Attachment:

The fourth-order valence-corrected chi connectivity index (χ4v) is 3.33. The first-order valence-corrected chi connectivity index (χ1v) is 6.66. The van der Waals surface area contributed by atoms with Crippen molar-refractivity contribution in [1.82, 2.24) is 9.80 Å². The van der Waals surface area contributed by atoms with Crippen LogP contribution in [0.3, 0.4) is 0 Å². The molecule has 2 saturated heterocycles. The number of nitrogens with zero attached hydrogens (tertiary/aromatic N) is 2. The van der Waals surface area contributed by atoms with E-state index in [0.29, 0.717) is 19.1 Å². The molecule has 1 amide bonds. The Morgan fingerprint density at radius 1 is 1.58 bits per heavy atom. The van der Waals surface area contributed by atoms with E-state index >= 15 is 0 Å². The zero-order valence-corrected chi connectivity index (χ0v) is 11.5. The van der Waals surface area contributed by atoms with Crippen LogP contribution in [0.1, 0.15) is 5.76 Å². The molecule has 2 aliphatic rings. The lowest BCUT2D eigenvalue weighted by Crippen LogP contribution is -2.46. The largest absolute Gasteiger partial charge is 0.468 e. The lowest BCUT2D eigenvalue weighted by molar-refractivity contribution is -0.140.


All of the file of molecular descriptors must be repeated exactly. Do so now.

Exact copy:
The fourth-order valence-corrected chi connectivity index (χ4v) is 3.33. The first-order valence-corrected chi connectivity index (χ1v) is 6.66. The van der Waals surface area contributed by atoms with Crippen molar-refractivity contribution in [1.82, 2.24) is 9.80 Å². The van der Waals surface area contributed by atoms with Crippen LogP contribution in [0.3, 0.4) is 0 Å². The molecule has 2 saturated heterocycles. The number of nitrogens with zero attached hydrogens (tertiary/aromatic N) is 2. The van der Waals surface area contributed by atoms with E-state index in [0.29, 0.717) is 19.1 Å². The molecule has 1 amide bonds. The Morgan fingerprint density at radius 1 is 1.58 bits per heavy atom. The van der Waals surface area contributed by atoms with E-state index >= 15 is 0 Å². The zero-order valence-corrected chi connectivity index (χ0v) is 11.5. The van der Waals surface area contributed by atoms with Crippen LogP contribution in [0.1, 0.15) is 5.76 Å². The molecule has 2 aliphatic rings. The lowest BCUT2D eigenvalue weighted by Crippen LogP contribution is -2.46. The largest absolute Gasteiger partial charge is 0.468 e. The lowest BCUT2D eigenvalue weighted by molar-refractivity contribution is -0.140.